8259 microprocessor is defined as Programmable Interrupt Controller (PIC) microprocessor. There are 5 hardware interrupts and 2 hardware interrupts in 8085 and 8086 respectively. But by connecting 8259 with CPU, we can increase the interrupt handling capability. 8259 combines the multi interrupt input sources into a single interrupt output. Interfacing of single PIC provides 8 interrupts inputs from IR0-IR7.
For example, Interfacing of 8085 and 8259 increases the interrupt handling capability of 8085 microprocessor from 5 to 8 interrupt levels.
Features of 8259 PIC microprocessor –
- Intel 8259 is designed for Intel 8085 and Intel 8086 microprocessor.
- It can be programmed either in level triggered or in edge triggered interrupt level.
- We can masked individual bits of interrupt request register.
- We can increase interrupt handling capability upto 64 interrupt level by cascading further 8259 PIC.
- Clock cycle is not required.
Pin Diagram of 8259 –
We can see through above diagram that there are total 28 pins in 8259 PIC microprocessor where Vcc :5V Power supply and Gnd: ground. Other pins use are explained below.
Block Diagram of 8259 PIC microprocessor –
The Block Diagram consists of 8 blocks which are – Data Bus Buffer, Read/Write Logic, Cascade Buffer Comparator, Control Logic, Priority Resolver and 3 registers- ISR, IRR, IMR.
- Data bus buffer –
This Block is used as a mediator between 8259 and 8085/8086 microprocessor by acting as a buffer. It takes the control word from the 8085 (let say) microprocessor and transfer it to the control logic of 8259 microprocessor. Also, after selection of Interrupt by 8259 microprocessor, it transfer the opcode of the selected Interrupt and address of the Interrupt service sub routine to the other connected microprocessor. The data bus buffer consists of 8 bits represented as D0-D7 in the block diagram. Thus, shows that a maximum of 8 bits data can be transferred at a time.
- Read/Write logic –
This block works only when the value of pin CS is low (as this pin is active low). This block is responsible for the flow of data depending upon the inputs of RD and WR. These two pins are active low pins used for read and write operations.
- Control logic –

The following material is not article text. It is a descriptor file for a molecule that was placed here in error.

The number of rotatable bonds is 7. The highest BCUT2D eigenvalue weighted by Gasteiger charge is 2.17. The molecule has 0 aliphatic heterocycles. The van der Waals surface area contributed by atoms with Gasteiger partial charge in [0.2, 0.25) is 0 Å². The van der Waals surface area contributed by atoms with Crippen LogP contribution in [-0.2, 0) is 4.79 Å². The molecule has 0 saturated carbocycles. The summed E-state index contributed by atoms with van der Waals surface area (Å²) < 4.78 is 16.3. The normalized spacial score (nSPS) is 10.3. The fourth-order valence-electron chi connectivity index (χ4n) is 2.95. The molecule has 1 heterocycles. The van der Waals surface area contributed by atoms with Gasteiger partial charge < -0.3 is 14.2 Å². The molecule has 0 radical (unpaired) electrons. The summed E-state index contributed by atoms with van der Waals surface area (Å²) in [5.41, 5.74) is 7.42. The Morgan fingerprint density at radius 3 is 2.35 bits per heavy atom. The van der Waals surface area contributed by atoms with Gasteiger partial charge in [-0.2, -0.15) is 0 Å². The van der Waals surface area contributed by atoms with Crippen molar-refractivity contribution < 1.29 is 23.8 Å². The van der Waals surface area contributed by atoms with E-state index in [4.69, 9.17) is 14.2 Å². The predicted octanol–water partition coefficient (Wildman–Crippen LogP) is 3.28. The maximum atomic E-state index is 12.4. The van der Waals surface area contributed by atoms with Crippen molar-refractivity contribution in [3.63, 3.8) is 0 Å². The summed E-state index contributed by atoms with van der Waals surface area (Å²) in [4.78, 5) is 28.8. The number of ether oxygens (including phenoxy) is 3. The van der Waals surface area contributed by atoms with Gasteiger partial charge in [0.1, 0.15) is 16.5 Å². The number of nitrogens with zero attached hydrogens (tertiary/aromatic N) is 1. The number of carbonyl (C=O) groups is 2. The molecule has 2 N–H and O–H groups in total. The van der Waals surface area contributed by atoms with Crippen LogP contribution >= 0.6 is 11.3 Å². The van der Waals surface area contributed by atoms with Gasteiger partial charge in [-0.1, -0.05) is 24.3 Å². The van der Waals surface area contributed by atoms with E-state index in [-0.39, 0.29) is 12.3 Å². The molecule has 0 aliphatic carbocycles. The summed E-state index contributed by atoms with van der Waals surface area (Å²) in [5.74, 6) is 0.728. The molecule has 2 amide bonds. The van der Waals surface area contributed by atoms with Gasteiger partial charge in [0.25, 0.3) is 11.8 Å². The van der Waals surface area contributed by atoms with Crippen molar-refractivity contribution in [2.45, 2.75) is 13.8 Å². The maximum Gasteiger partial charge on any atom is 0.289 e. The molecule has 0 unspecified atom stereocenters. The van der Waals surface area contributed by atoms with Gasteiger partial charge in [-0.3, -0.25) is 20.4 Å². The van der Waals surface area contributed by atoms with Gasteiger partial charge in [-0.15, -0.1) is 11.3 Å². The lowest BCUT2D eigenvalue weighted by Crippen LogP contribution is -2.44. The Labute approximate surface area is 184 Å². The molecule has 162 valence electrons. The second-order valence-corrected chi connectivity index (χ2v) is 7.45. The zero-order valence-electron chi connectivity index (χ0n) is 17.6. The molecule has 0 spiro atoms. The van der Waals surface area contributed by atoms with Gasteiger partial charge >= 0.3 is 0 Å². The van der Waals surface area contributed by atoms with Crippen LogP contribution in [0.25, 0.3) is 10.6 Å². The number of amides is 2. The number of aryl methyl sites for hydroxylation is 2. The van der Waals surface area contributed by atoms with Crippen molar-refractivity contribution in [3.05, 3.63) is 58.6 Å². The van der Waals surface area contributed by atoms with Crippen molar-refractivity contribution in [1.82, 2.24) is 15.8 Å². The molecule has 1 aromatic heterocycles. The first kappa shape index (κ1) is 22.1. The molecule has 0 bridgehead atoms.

It is the centre of the microprocessor and controls the functioning of every block. It has pin INTR which is connected with other microprocessor for taking interrupt request and pin INT for giving the output. If 8259 is enabled, and the other microprocessor Interrupt flag is high then this causes the value of the output INT pin high and in this way 8259 responds to the request made by other microprocessor.
- Interrupt request register (IRR) –
It stores all the interrupt level which are requesting for Interrupt services.
- Interrupt service register (ISR) –
It stores the interrupt level which are currently being executed.
- Interrupt mask register (IMR) –
It stores the interrupt level which have to be masked by storing the masking bits of the interrupt level.
- Priority resolver –
It examines all the three registers and set the priority of interrupts and according to the priority of the interrupts, interrupt with highest priority is set in ISR register. Also, it reset the interrupt level which is already been serviced in IRR.
- Cascade buffer –
To increase the Interrupt handling capability, we can further cascade more number of pins by using cascade buffer. So, during increment of interrupt capability, CSA lines are used to control multiple interrupt structure.
SP/EN (Slave program/Enable buffer) pin is when set to high, works in master mode else in slave mode. In Non Buffered mode, SP/EN pin is used to specify whether 8259 work as master or slave and in Buffered mode, SP/EN pin is used as an output to enable data bus.
- Block Diagram of 8259 Microprocessor
- Introduction of Microprocessor
- Pin diagram of 8085 microprocessor
- Bus organization of 8085 microprocessor
- Pin diagram of 8086 microprocessor
- Microprocessor | 8251 USART
- Interrupts in 8086 microprocessor
- Registers of 8085 microprocessor
- Interrupts in 8085 microprocessor
- Memory Banking in Microprocessor
- Addressing modes in 8086 microprocessor
- Instruction Word Size in Microprocessor
- Interface 8254 PIT with 8085 microprocessor
- Machine Control Instructions in Microprocessor
- Timing diagram of MOV Instruction in Microprocessor
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